I would come in asking, ‘What if I tried this?’ And they would say, ‘Yes! Do that — and more!’
You are here
Destined to Dance
Dancers spend years training to be choreographers. Cheryl Delostrinos (BA, Dance, 2013) got a head start — at age two.
Family videos capture Delostrinos choreographing a dance routine for her four older sisters in the family living room in West Seattle. “The best part is that my sisters were going along with it,” she laughs.
Today Delostrinos is a respected dancer, choreographer, and co-founder of Au Collective, a dance collective dedicated to building a foundation of racial and social justice through dance. All collective members identify as artists of color, queer artists, trans artists, or femme artists. They created the collective as “a space where we can show up as ourselves,” Delostrinos says.
Delostrino’s first introduction to concert-based dance was another company known for its diverse voices: Alvin Ailey Dance Company. She was captivated by an Ailey performance in UW’s Meany Hall, which she attended with her first grade class through Meany’s Student Matinee Series. Soon after, dancers from Pacific Northwest Ballet (PNB) visited her school and chose a handful of students to attend a weekly dance class through the PNB DanceChance program.
“I was in love with dance and I wasn’t chosen,” Delostrinos recalls. “I was really bummed out, watching my friends take their leotards and tights and leave early on Fridays.” After months of pining, she convinced her parents to sign her up for classes at a neighborhood dance studio. In an ironic twist, a year later she auditioned and was chosen for the PNB School — far more selective than the DanceChance program she’d missed out on previously.
“From eight years old, I was spending every day after school dancing or in rehearsal or performing,” says Delostrinos, who also continued studying at her neighborhood studio. “That was my life for most of my K-12 years.”
As she headed for college, Delostrinos envisioned a career as a professional dancer. Her parents had other ideas. They hoped her aptitude for science would lead to a medical degree. “I’m Filipinx, from a family of immigrants,” Delostrinos explains. “My family did not understand what a career in the art world could look like, especially since there’s not much representation of Filipino women in that world in Seattle.”
As a compromise, Delostrinos planned to double major in dance and a science discipline at the UW. Her freshman year she focused on science, but dance kept calling her back. A summer internship with Alvin Ailey Dance Company solidified her commitment to dance.
“I came back to the UW sophomore year really hungry to create,” Delostrinos recalls. “I had a curiosity about what it looks like for dance to evolve, and to explore how dance relates to who I am. The faculty in the Dance Program [now the Department of Dance] just opened their doors to all of it. I would come in asking, ‘What if I tried this?’ And they would say, ‘Yes! Do that — and more!’ The program fosters a space that is inclusive, open, and willing to change based on the artists who are in that space. That is unique in the dance world. I felt really supported in exploring new ideas.”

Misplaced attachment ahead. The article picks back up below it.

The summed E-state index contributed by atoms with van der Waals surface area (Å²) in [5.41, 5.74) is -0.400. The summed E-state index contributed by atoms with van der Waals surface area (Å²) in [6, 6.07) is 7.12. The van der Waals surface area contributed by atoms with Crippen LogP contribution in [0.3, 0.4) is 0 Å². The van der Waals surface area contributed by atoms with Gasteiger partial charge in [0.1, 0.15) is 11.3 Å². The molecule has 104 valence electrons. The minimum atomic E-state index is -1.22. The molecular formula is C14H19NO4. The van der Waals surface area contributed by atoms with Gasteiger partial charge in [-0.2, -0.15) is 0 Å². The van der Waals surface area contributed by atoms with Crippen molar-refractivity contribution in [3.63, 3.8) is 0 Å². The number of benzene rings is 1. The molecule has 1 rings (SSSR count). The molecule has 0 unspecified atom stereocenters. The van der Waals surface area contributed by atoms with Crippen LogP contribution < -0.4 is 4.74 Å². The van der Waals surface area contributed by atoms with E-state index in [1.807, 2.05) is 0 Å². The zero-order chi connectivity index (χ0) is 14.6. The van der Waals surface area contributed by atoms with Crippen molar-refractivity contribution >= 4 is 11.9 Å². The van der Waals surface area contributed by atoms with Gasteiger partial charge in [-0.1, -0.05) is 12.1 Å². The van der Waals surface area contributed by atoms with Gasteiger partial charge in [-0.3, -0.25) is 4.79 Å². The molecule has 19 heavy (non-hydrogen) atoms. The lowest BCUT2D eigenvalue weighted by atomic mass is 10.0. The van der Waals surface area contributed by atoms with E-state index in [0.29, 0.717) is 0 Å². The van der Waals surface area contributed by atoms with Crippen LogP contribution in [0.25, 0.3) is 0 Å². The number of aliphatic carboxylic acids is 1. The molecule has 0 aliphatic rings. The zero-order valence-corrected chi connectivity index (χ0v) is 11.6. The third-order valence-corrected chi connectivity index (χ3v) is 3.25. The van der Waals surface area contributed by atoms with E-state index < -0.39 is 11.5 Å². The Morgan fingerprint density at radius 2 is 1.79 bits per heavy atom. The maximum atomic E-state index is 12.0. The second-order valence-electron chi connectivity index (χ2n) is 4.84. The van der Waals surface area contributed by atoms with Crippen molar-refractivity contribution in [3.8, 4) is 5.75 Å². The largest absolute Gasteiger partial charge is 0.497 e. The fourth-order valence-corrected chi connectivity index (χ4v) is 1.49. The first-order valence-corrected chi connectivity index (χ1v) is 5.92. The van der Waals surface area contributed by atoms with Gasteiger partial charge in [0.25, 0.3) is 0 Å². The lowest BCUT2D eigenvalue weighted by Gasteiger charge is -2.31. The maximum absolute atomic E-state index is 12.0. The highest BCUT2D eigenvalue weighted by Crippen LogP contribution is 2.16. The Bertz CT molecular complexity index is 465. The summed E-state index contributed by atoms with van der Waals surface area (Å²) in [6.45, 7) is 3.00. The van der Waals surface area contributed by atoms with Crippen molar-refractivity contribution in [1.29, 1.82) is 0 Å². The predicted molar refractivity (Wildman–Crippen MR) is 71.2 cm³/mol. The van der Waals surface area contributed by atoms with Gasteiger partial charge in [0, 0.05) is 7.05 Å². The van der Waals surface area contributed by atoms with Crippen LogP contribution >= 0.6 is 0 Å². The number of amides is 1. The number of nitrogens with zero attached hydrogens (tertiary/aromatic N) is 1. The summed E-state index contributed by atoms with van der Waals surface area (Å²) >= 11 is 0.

After graduating, Delostrinos toured with Seattle-based Pat Graney Dance Company, danced on other local projects, and taught dance at Seattle Academy of Arts and Sciences. She enjoyed her jobs, but she missed creating work that fully represented who she is as a dancer of color. Three UW friends shared similar frustrations, and together they dreamed up Au Collective. (Delostrinos explains that Au is the periodic symbol for gold, a cultural symbol for celebration.)
Au Collective began with performances at pop-up events at breweries and art festivals. The group quickly grew to a dozen dancers — all UW alumni — and made a splash with sold-out performances at 12th Avenue Arts in Seattle. By late 2015, they had raised $15,000 through a crowdfunding campaign, and the co-founders — Delostrinos, Hallie Scott, Austin Nguyen, and Fausto Rivera — took on administrative roles while holding down day jobs. “Things started happening really fast,” recalls Delostrinos, who served as artistic and executive director. “We received a lot of requests to perform. We spent a solid six months performing every weekend.”
Overwhelmed by their unexpected success, the collective paused to regroup. They changed the leadership structure to ensure greater equity, and pared the membership to eight dancers, all with equal say. They also established bylaws and a board. Au Collective continues to perform — including recent projects for the Seattle Art Museum, PNB, and Wing Luke Museum — but also partners with Coyote Central on programs for youth interested in dance.
Today Delostrinos balances her Au Collective work with a full-time job as arts manager for Arts Corps, an organization that promotes access to youth arts education. As she coordinates Arts Corps programs at 30 sites in King County, her dance background informs her work. “I’ve been able to incorporate a strong dance foundation rooted in the idea of having agency over your body, having a voice, and telling your story,” she says. Meanwhile, as a choreographer, she has received local and national commissions for new work, and recently accepted a 2018 Dance Crush Award for her accomplishments.
Has all this success convinced Delostrinos’ parents that dance is the right path for their daughter?
“They are able to hear what I have to say now, but they still want me to be a doctor,” Delostrinos laughs. “Yeah, I’m not going to do that.”